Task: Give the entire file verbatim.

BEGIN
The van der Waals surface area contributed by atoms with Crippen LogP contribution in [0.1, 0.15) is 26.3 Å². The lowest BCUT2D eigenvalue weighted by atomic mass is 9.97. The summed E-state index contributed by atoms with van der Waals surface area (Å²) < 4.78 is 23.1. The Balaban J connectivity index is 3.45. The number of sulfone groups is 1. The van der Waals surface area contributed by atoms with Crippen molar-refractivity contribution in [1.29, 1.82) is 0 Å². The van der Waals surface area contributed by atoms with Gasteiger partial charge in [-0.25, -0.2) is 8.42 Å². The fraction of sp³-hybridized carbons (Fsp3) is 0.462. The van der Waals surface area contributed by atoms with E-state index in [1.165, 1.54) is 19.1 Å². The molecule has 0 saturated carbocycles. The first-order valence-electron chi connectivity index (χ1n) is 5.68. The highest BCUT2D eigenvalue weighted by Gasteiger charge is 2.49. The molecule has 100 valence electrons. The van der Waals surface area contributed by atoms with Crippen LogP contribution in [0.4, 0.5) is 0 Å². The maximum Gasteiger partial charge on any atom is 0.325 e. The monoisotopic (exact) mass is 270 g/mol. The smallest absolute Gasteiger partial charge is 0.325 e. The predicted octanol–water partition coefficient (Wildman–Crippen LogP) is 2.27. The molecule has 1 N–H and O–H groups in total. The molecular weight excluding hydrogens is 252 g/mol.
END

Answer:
The van der Waals surface area contributed by atoms with Crippen LogP contribution in [0.1, 0.15) is 26.3 Å². The lowest BCUT2D eigenvalue weighted by atomic mass is 9.97. The summed E-state index contributed by atoms with van der Waals surface area (Å²) < 4.78 is 23.1. The Balaban J connectivity index is 3.45. The number of sulfone groups is 1. The van der Waals surface area contributed by atoms with Crippen molar-refractivity contribution in [1.29, 1.82) is 0 Å². The van der Waals surface area contributed by atoms with Gasteiger partial charge in [-0.25, -0.2) is 8.42 Å². The fraction of sp³-hybridized carbons (Fsp3) is 0.462. The van der Waals surface area contributed by atoms with E-state index in [1.165, 1.54) is 19.1 Å². The molecule has 0 saturated carbocycles. The first-order valence-electron chi connectivity index (χ1n) is 5.68. The highest BCUT2D eigenvalue weighted by Gasteiger charge is 2.49. The molecule has 100 valence electrons. The van der Waals surface area contributed by atoms with Crippen LogP contribution in [0.4, 0.5) is 0 Å². The maximum Gasteiger partial charge on any atom is 0.325 e. The monoisotopic (exact) mass is 270 g/mol. The smallest absolute Gasteiger partial charge is 0.325 e. The predicted octanol–water partition coefficient (Wildman–Crippen LogP) is 2.27. The molecule has 1 N–H and O–H groups in total. The molecular weight excluding hydrogens is 252 g/mol.